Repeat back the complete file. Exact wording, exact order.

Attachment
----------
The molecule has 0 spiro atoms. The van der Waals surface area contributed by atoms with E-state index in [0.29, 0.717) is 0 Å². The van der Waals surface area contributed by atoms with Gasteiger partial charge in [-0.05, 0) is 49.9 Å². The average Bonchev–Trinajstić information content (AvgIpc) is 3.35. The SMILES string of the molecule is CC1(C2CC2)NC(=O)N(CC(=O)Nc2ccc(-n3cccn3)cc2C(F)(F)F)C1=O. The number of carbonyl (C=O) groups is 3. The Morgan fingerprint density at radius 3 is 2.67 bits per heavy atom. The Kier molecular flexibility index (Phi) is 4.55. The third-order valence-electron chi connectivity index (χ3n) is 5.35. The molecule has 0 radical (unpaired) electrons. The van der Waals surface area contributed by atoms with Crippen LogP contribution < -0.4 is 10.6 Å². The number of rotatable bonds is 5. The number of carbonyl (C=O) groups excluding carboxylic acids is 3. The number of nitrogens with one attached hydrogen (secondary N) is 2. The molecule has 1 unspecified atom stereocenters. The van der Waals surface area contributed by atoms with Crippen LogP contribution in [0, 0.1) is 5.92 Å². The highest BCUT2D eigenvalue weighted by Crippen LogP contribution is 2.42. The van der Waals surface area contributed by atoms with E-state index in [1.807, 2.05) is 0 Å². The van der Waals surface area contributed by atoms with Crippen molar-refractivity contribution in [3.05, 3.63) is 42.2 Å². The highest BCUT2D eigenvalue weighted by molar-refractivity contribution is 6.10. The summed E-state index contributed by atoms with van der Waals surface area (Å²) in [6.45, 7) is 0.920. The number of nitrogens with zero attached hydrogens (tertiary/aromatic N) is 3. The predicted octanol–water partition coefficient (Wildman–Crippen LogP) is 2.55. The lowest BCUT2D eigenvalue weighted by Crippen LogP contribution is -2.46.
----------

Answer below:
The molecule has 0 spiro atoms. The van der Waals surface area contributed by atoms with E-state index in [0.29, 0.717) is 0 Å². The van der Waals surface area contributed by atoms with Gasteiger partial charge in [-0.05, 0) is 49.9 Å². The average Bonchev–Trinajstić information content (AvgIpc) is 3.35. The SMILES string of the molecule is CC1(C2CC2)NC(=O)N(CC(=O)Nc2ccc(-n3cccn3)cc2C(F)(F)F)C1=O. The number of carbonyl (C=O) groups is 3. The Morgan fingerprint density at radius 3 is 2.67 bits per heavy atom. The Kier molecular flexibility index (Phi) is 4.55. The third-order valence-electron chi connectivity index (χ3n) is 5.35. The molecule has 0 radical (unpaired) electrons. The van der Waals surface area contributed by atoms with Crippen LogP contribution < -0.4 is 10.6 Å². The number of rotatable bonds is 5. The number of carbonyl (C=O) groups excluding carboxylic acids is 3. The number of nitrogens with one attached hydrogen (secondary N) is 2. The molecule has 1 unspecified atom stereocenters. The van der Waals surface area contributed by atoms with Crippen LogP contribution in [0, 0.1) is 5.92 Å². The highest BCUT2D eigenvalue weighted by Crippen LogP contribution is 2.42. The van der Waals surface area contributed by atoms with E-state index in [1.807, 2.05) is 0 Å². The van der Waals surface area contributed by atoms with Crippen molar-refractivity contribution in [3.05, 3.63) is 42.2 Å². The highest BCUT2D eigenvalue weighted by molar-refractivity contribution is 6.10. The summed E-state index contributed by atoms with van der Waals surface area (Å²) in [6.45, 7) is 0.920. The number of nitrogens with zero attached hydrogens (tertiary/aromatic N) is 3. The predicted octanol–water partition coefficient (Wildman–Crippen LogP) is 2.55. The lowest BCUT2D eigenvalue weighted by Crippen LogP contribution is -2.46.